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Back to the buildings. WOW, if you like historic structures, you will love this place. Steeple after steeple. Metal roofs, of all colors. The very pretty Quebec Flag with itsfleur de lis” flying from many buildings. Shopping districts, the French Quarter where you can have a caricature done or maybe a portrait in charcoal. The Rue D’ Tresor where artists hang their works of art for sale and on display for your enjoyment. There is a place just outside the main gate of Port St Louis, called The Grande Alle.  Remember this is a walled city and there are three gates into and out of the city. This is a block long section of town with both sides of the street lined with restaurants. One better than the next. All this is in the Upper Town.

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The Lower Town is just as beautiful but down along the St Lawrence River. Here the big attraction is Le Petit Champlain. The oldest shopping district in Quebec City. You can find all kinds of shops here. Clothing, one of a kind jewelry, Lace and Hand crafted clothing. There is a glass blowing shop where you can watch as they blow glass to make any number or unique glass items of art. There are shops devoted to Canadian goods like maple or maybe flannel one piece pj’s. There is a shop of particular interest to kids. They have a trough out in front of store, filled with ice. On the ice they pour some locally produced maple syrup. Then they take a stick and twirl the hardened syrup around the stick. Eat it fast though. It is fun to watch kids try to eat it before it melts all over their clothing.

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And then there is Place Royal. All European cities have a place like this. A large, wide open gathering place. Usually with a church on one border of the square, and here is no exception. In the lower town there are to locations of unique murals. With part of the History of Quebec City painted on the side of the buildings. Very interesting to see.  You can take a Ghost Tour of the Lower and Upper town that starts on Le petit Champlain. Going with your guide dressed in period costume telling all sorts of tales of things that happened here over the hundreds of years of history. The tour ends inside a church that has the reputation of being the most haunted Building in Quebec City.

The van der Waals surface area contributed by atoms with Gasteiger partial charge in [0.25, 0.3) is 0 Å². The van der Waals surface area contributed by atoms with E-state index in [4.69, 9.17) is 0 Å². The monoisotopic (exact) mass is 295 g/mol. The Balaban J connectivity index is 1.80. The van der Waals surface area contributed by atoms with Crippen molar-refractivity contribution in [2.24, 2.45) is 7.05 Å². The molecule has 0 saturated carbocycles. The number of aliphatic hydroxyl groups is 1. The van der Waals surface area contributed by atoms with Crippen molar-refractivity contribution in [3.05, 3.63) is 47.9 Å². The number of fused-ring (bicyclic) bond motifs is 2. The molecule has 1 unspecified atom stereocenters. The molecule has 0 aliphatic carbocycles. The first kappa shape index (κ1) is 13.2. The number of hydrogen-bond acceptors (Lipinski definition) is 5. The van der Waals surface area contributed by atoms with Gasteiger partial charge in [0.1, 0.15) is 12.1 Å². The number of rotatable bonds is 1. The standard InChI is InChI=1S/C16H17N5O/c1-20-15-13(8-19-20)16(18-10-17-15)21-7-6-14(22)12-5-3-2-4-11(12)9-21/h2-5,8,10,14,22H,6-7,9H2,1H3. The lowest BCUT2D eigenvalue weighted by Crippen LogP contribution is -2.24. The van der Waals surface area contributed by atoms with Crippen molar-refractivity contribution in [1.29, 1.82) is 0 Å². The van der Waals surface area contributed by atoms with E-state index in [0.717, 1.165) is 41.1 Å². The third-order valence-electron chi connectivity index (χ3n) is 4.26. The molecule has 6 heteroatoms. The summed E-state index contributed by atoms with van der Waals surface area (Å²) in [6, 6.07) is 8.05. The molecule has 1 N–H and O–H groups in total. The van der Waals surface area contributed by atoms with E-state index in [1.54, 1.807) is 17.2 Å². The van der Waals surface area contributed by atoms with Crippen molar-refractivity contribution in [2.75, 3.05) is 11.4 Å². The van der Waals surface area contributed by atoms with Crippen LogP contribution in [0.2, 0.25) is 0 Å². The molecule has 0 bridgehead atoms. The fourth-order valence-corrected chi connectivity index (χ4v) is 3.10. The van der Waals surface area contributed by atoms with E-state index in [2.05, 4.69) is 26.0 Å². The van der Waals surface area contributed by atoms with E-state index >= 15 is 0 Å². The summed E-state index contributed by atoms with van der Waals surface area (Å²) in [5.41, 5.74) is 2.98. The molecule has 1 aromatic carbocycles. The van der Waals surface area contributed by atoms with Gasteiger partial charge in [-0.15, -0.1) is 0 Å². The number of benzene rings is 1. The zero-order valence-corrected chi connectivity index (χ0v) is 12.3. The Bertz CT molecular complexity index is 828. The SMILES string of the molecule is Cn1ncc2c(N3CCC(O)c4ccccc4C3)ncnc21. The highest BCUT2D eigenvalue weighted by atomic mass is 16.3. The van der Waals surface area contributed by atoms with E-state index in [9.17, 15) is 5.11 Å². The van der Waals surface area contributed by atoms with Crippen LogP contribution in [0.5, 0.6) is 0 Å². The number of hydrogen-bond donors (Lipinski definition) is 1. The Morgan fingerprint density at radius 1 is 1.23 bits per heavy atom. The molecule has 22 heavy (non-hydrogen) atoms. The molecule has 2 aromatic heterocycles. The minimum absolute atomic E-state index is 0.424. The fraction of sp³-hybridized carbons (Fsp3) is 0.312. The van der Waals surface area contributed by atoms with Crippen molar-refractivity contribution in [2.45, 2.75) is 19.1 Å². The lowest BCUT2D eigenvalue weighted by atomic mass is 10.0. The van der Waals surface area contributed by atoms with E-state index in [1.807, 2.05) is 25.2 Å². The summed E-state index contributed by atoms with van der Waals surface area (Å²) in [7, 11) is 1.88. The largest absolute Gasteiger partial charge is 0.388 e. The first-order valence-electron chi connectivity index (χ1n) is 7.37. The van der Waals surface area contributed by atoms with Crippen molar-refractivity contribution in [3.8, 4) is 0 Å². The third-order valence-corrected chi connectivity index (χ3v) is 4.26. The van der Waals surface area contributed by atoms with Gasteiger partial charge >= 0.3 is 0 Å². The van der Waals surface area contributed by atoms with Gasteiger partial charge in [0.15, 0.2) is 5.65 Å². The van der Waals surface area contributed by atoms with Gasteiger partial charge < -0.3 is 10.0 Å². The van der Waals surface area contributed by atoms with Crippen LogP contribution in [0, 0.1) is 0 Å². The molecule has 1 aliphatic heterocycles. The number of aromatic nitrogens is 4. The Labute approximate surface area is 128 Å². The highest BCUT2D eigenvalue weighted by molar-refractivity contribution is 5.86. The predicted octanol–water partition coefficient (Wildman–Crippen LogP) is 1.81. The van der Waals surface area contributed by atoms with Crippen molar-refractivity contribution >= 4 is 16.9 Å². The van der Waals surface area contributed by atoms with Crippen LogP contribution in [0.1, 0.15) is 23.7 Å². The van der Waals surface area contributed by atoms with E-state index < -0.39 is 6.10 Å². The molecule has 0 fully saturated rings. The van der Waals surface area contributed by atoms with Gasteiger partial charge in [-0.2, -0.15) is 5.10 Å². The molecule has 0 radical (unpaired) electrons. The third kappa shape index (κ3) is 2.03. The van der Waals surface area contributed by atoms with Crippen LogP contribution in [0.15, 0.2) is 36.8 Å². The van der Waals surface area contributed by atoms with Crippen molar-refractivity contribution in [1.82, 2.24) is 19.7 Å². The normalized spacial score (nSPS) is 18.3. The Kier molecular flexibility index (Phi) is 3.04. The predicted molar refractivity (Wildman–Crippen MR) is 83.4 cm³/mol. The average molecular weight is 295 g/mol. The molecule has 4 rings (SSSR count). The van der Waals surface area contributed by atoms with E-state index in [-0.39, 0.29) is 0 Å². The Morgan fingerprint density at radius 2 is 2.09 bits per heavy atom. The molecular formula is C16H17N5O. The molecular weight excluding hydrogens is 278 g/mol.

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I don’t think I have enough room in this article to tell you all the things you can do here. There are museums, Art galleries, Parks, shopping malls, (outside the walls of course). One mall was so large, it had an amusement park inside it. Complete with Ferris wheel, roller coaster, bumper cars, merry go round, and any number of other rides. There was even an ice skating rink inside the mall. This is how we spent the one rainy day we had on our visit, checking out the mall and amusement park. There is an Aquarium for you to see. There is a restaurant on top of a hotel that rotates once an hour and gives you a magnificent of the entire area, up and down the river, and the vast expanse that is Quebec City. I highly recommend a dinner here.

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In conclusion, there are Hotels, Bed and Breakfasts, and Inns that you can stay at. Most do not come with parking. Parking is at a premium in this city. You will pay AT LEAST $20.00 A DAY for parking. I stayed at the Hotel Manor Victoria and paid $25.00 a day, but this came with the pleasure of valet parking.  A nice treat for only an extra $5.00 a day. Most places like B&B’s or small inns will offer you a free breakfast, I would try to take advantage of this to cut down somewhat on the cost of your trip. And my number one tip for a trip to Quebec City is STAY INSIDE THE WALLS. Park your car and walk everywhere to see everything. But beware. Quebec City is built on a hill. Walk down and taxi up, save some wear and tear on your legs. Bon voyage mes amis.

To read and see more from Joseph Mack please visit https://www.facebook.com/vacation.photography.too/ and http://yj4636.wix.com/iwanttogothere